The Official Description: Justin Ortega might as well be starring in his very own coming-of-age 80s movie. If only he could find his dream boy to pull up in front of his house in a red convertible and sweep him off his feet, already! At seventeen years young, he isn’t quite Mexican enough for his South Texas town; isn’t manly enough for his father; can sometimes be too much of a smart mouth for his mother; and as for the other kids at school—let’s just say he’d be cast as the quiet nerd with a heart of gold…and an ear for music.
The one solace Justin has is his love of 80s hair metal bands, which he listens to on his beloved Sony Walkman. The songs, lyrics, and melody keep him just sane enough to escape the pressures of school and help navigate the hurdles life brings. Especially with the doozy this year is shaping up to be. Not only does he have to try out for a captain position which is rightfully his, but his best friend has found a new girlfriend, leaving Justin to fend for himself in a school where he’s mostly known as simply Coconut.
Enter Dominic Mendoza. Sweet, funny, and a blast from his past, the hunky football player has moved in next door. Justin could never forget how Dominic protected him in the eighth grade, nor the way Dominic made him feel, then…and now.
Except, this isn’t a movie. Confusion, friendship, and love won’t guarantee a happy ending unless Justin can learn to accept himself for who he truly is. Hair bands and all.
Just the facts: Queer YA, homophobia, good friendships, emotions of High School
Justin has a crush on his new neighbour… who is an old defender of his. School is a nightmare. Home is stressful. What could go wrong? – Kinzie Things
My thoughts bit: The Mixtape to My Life by Jake Martinez has some important messages in it. Justin Ortega is 16 at the beginning of the novel. He’s a sweet young man… who already knows that he’s gay but hasn’t told anyone. At home, he worries that his Mexican father will let the binds of machismo influence the way in which he thinks of his son if he comes out. At school, his best friend Benny has guessed but no one else knows. Well, the bullies think that they know he’s gay… they’re convinced enough to call him “fag” and worse at school.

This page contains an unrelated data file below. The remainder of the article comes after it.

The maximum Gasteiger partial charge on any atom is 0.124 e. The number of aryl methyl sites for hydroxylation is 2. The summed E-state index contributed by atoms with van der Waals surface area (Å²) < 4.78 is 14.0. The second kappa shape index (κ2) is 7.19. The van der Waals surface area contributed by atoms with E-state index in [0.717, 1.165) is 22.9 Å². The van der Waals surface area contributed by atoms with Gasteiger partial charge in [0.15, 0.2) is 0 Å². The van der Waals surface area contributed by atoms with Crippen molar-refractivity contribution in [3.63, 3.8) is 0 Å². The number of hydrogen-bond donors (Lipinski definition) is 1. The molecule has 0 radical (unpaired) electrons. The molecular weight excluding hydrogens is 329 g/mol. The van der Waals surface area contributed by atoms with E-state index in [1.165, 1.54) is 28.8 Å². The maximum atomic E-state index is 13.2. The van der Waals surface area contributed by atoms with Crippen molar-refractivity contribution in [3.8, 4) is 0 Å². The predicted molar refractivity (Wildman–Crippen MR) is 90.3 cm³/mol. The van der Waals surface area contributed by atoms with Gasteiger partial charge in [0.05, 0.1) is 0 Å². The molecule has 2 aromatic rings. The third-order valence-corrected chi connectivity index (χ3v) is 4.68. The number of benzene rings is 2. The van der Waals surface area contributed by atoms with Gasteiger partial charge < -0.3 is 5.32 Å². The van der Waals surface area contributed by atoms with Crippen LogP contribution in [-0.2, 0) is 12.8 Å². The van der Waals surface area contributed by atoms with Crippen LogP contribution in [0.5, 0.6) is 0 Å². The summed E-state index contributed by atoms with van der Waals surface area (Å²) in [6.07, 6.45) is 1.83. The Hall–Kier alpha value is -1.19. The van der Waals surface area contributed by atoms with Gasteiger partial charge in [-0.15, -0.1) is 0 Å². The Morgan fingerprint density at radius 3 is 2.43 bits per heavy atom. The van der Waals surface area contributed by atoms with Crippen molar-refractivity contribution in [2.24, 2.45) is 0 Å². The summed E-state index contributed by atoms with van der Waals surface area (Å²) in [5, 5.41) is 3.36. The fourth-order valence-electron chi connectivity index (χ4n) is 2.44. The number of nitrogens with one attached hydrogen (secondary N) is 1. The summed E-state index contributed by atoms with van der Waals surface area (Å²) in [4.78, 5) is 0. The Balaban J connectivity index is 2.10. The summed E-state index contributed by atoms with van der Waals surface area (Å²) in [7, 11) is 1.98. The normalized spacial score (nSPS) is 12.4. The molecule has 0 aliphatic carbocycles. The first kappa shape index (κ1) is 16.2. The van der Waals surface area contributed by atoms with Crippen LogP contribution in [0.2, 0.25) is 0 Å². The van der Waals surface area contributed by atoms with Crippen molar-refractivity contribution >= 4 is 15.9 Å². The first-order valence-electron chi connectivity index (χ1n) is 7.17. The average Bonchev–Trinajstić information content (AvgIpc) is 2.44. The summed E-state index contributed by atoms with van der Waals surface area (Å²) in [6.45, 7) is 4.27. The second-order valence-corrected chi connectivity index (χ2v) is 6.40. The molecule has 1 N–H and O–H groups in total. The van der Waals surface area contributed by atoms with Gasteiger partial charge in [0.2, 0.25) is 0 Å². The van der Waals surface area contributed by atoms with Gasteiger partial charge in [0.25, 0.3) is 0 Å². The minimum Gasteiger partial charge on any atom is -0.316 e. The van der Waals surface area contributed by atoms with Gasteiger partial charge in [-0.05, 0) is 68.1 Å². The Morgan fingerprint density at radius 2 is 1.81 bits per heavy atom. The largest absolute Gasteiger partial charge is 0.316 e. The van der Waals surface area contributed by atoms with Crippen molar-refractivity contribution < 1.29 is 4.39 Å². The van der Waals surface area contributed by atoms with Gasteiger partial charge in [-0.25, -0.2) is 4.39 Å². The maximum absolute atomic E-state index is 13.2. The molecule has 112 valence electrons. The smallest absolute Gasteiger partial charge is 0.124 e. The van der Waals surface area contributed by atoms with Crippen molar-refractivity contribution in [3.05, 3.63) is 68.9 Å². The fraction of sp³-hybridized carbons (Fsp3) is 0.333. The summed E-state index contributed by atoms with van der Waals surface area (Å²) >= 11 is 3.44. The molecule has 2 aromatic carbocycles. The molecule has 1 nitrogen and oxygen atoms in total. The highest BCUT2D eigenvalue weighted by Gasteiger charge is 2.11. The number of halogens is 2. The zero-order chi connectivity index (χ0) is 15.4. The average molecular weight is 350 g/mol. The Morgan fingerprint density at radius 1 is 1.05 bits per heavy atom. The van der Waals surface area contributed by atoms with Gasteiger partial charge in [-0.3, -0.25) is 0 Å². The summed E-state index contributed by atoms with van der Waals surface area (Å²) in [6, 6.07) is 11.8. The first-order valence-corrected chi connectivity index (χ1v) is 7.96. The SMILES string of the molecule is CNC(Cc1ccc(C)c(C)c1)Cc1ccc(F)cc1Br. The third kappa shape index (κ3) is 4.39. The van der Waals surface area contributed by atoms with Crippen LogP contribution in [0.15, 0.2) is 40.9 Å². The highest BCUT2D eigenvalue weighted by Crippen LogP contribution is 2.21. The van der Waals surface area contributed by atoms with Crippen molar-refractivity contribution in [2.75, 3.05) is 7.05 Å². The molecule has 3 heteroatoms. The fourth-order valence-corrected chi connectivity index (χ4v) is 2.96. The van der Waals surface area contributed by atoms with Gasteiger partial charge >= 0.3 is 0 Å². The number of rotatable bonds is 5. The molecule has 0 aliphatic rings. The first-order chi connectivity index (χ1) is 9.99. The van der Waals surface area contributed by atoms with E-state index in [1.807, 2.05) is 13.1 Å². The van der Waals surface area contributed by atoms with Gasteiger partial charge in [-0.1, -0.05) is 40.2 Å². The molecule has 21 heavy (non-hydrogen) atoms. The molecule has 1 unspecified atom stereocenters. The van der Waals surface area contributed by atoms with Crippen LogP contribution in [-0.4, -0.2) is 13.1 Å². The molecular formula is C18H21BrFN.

I really felt for Justin while he was at school. The bullying was really well-written…and it’s an authentic-sounding teenage voice… not the kind of bullying that is often written by adults. There was one person who stood up for Justin in the past and that was Dominic. When Dominic turns up again as Justin’s neighbor, there are certainly still feelings there.
The relationship between the two young men is very sweet. It felt a little rushed at times, but maybe that’s the youth of the characters. They’re certainly in a rush to be together once they realize they are on the same page. Maybe it was because they’d both been thinking about each other since the fateful time that Dominic defended him.
The relationship between Justin and his father is strained. His father isn’t an overly emotional man and Justin doesn’t want to tell his father that he’s gay. That sets up a wall between them that’s only exacerbated by the fact that Justin’s father is a football coach. he wants his son to be tough, play sports and date girls. And really, if Justin could possibly change, it seems as though he would. I think that’s probably a common feeling for a lot of young people when they are struggling with their sexuality.
All in all, this is a nice book. The plot isn’t overly convoluted, but the characters are well-developed and the couplings are sweet and believable.
Things You May Want To Know: Please be aware, I’m by no means an expert on what may or may not have the potential to disturb people. I simply list things that I think a reader might want to be aware of. In this book: (SPOILERS) homophobia, bullying (verbal and physical), child physical abuse in the home, homophobia in family, physical altercations, teenagers run away
I received an ARC of The Mixtape of My Life by Jake Martinez from Deep Hearts YA via Netgalley in exchange for an unbiased review.